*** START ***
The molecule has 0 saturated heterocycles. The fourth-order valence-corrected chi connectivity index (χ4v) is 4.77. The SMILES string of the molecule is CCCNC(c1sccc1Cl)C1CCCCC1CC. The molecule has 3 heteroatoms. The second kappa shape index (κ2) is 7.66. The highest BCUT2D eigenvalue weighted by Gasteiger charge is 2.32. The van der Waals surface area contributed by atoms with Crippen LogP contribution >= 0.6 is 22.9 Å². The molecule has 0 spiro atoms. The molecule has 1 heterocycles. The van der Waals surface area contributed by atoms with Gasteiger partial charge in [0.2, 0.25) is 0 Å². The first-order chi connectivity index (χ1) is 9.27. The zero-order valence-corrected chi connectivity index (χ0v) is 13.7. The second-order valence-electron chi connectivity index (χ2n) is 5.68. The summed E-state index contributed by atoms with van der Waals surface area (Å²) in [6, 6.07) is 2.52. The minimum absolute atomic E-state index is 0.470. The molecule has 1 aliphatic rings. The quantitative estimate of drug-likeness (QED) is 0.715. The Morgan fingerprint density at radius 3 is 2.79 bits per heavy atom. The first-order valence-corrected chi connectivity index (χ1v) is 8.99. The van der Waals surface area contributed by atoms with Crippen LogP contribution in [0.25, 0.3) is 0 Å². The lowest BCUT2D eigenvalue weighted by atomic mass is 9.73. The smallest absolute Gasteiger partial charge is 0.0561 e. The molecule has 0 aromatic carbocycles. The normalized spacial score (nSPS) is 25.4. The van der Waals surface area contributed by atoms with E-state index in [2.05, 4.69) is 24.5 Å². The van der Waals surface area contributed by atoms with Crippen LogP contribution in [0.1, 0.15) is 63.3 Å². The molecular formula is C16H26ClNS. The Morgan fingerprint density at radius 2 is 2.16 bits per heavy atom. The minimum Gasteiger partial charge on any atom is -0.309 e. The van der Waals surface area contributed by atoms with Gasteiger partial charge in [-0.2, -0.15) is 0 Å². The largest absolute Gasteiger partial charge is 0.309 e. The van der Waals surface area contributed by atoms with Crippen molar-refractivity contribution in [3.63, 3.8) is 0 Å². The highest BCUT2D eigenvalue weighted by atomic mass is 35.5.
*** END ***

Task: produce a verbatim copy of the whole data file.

The molecule has 0 saturated heterocycles. The fourth-order valence-corrected chi connectivity index (χ4v) is 4.77. The SMILES string of the molecule is CCCNC(c1sccc1Cl)C1CCCCC1CC. The molecule has 3 heteroatoms. The second kappa shape index (κ2) is 7.66. The highest BCUT2D eigenvalue weighted by Gasteiger charge is 2.32. The van der Waals surface area contributed by atoms with Crippen LogP contribution >= 0.6 is 22.9 Å². The molecule has 0 spiro atoms. The molecule has 1 heterocycles. The van der Waals surface area contributed by atoms with Gasteiger partial charge in [0.2, 0.25) is 0 Å². The first-order chi connectivity index (χ1) is 9.27. The zero-order valence-corrected chi connectivity index (χ0v) is 13.7. The second-order valence-electron chi connectivity index (χ2n) is 5.68. The summed E-state index contributed by atoms with van der Waals surface area (Å²) in [6, 6.07) is 2.52. The minimum absolute atomic E-state index is 0.470. The molecule has 1 aliphatic rings. The quantitative estimate of drug-likeness (QED) is 0.715. The Morgan fingerprint density at radius 3 is 2.79 bits per heavy atom. The first-order valence-corrected chi connectivity index (χ1v) is 8.99. The van der Waals surface area contributed by atoms with Crippen LogP contribution in [0.25, 0.3) is 0 Å². The lowest BCUT2D eigenvalue weighted by atomic mass is 9.73. The smallest absolute Gasteiger partial charge is 0.0561 e. The molecule has 0 aromatic carbocycles. The normalized spacial score (nSPS) is 25.4. The van der Waals surface area contributed by atoms with E-state index in [2.05, 4.69) is 24.5 Å². The van der Waals surface area contributed by atoms with Crippen LogP contribution in [0.1, 0.15) is 63.3 Å². The molecular formula is C16H26ClNS. The Morgan fingerprint density at radius 2 is 2.16 bits per heavy atom. The minimum Gasteiger partial charge on any atom is -0.309 e. The van der Waals surface area contributed by atoms with Gasteiger partial charge in [-0.2, -0.15) is 0 Å². The largest absolute Gasteiger partial charge is 0.309 e. The van der Waals surface area contributed by atoms with Crippen molar-refractivity contribution in [3.63, 3.8) is 0 Å². The highest BCUT2D eigenvalue weighted by atomic mass is 35.5.